The way we market hospitality brands, services and products has changed considerably in the last decade. This has been driven by a change in consumer behaviour, due to the development of internet technologies and how people use them. According to a report on the European Commission website, 87% of internet users in Britain made an online purchase in 2016 and these figures are growing year on year.
With the ever developing digital consumer, we look at whether hospitality companies should be transitioning from an Outbound to an Inbound Marketing strategy.
Commonly referred to as interruptive marketing, the outbound methodology is focused on actively seeking potential customers. The practice involves pushing a message out far and wide to broad audiences, grabbing the attention of anyone willing or forced to look.
Traditional advertising methods such as billboards, cold-calling, TV and radio ads are identified as Outbound. However, these are becoming less effective and less affordable, with mainly just large corporations paying for the diminishing results as part of a larger ‘top-of-mind’ brand awareness campaign. More affordable, modern, versions of outbound marketing exist, such as internet banner ads, pop-ups and cold-emailing. But, as with traditional advertising, these methods come at a price and they are also becoming less effective.
Technology is not only enabling these marketing methods, but it is also empowering the consumer to block and avoid these interruptive practices. Just as consumers are able to fast-forward adverts on recorded/on-demand TV, they are also using ‘ad blockers’ while browsing the internet. Consumers don’t want to be told what to buy or when to buy it. Instead, they want to research themselves (at a time that suits them) and make informed buying decisions. In-steps Inbound Marketing.
Inbound marketing challenges traditional Outbound marketing techniques, by not fighting for the customers attention. Inbound is defined, by its originators Hubspot, as “an approach focused on attracting customers through content and interactions that are relevant and helpful”. The focus is on being found by your potential customer, not seeking them out to sell them a dinner for two at your restaurant or tickets to your event.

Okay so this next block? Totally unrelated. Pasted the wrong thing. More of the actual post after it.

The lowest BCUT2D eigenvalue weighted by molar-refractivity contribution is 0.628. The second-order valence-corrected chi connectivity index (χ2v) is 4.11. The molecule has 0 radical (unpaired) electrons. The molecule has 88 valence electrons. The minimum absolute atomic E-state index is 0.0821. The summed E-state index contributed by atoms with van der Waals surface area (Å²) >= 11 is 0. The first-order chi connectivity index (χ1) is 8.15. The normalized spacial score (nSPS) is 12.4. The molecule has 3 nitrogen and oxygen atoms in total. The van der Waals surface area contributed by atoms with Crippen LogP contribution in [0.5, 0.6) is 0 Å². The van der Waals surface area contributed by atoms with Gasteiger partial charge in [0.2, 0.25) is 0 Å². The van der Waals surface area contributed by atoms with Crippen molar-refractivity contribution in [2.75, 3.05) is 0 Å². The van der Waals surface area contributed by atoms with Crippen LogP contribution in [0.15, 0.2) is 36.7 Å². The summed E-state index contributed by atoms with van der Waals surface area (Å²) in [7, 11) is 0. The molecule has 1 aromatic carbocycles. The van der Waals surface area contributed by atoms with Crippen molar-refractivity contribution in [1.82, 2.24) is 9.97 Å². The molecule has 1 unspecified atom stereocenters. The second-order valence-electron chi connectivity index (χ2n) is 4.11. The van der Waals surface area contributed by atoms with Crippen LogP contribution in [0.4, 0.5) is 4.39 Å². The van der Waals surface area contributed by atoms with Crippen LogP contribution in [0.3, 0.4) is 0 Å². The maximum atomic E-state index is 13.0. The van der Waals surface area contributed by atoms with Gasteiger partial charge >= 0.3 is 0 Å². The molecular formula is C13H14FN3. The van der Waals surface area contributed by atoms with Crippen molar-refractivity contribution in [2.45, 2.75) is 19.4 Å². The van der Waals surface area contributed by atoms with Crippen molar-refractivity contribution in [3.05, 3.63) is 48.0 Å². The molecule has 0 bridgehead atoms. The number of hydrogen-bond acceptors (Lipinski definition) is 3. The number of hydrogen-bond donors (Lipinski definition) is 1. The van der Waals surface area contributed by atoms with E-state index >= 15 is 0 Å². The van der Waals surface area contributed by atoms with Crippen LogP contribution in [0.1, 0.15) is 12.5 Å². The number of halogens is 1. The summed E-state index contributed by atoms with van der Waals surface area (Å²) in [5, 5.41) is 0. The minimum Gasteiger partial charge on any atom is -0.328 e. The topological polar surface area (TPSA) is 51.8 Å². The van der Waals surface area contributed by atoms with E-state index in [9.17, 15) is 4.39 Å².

Inbound traditionally uses social publishing and SEO techniques to promote content, making it visible to the consumer when they are looking for it. This requires skills and resources to create, but unlike outbound, this is the end of your costs. Once you have created, optimised and published your content it continues working for you.
A contentious form of promotion in the world of inbound, is Pay-Per-Click advertising. At LeadDigital, we believe using AdWords to promote your content to the right people, at the right time, forms part of the inbound strategy. Promoting your content at the top of the Search Engine Results Pages enhances the visibility of the content and ensures you are seen above your competitors.
With Inbound, the onus is put on the content to engage your potential customer and answer any questions they may have when making their buying decision. This shouldn’t be a problem, because who knows your potential customers better than you do? You can create Buyer Personas to help you focus content around your potential customer. These personas describe your ideal customer and detail their typical challenges and interests, which you can use to engage the reader.
What content should you be looking to create? Here are some content examples that are applicable to hospitality businesses;
- Blog Posts
Market your brand in new and interesting ways. Share the latest developments and provide a relatable character to your business.
Answer questions that potential customers may have and point them in the direction of further relevant information and how to purchase your product.
Develop trust and turn your existing customers into promoters.
Potential customers will want to see the options before booking a table at your restaurant or bar.
For all they need to make the most of their visit.
To the surrounding area of your venue or of the different room options at your resort.
- Images and Videos
Visual representations showing your products and services.
Show the history of your business through an infographic.
In years gone by, print, TV and attention-grabbing online advertising were the cutting-edge and most effective way businesses could influence potential customers. But, with the development of technology, consumer behaviour has changed and the Outbound method of actively searching for potential buyers is becoming ineffective and inefficient. Why try to buy your way in front of consumers, when they aren’t paying attention?
Today, a large proportion of consumers are purchasing through internet connected technologies. They are also using the internet to make informed buying decisions, researching articles online and seeking reviews from their peers before making purchases. Inbound Marketing is the answer to the evolving consumer behaviours and your answer to attracting new bookings and sales for your hospitality business. Better still, it’s cheaper than outbound marketing and is based on tapping into knowledge resources that likely already exists within your company.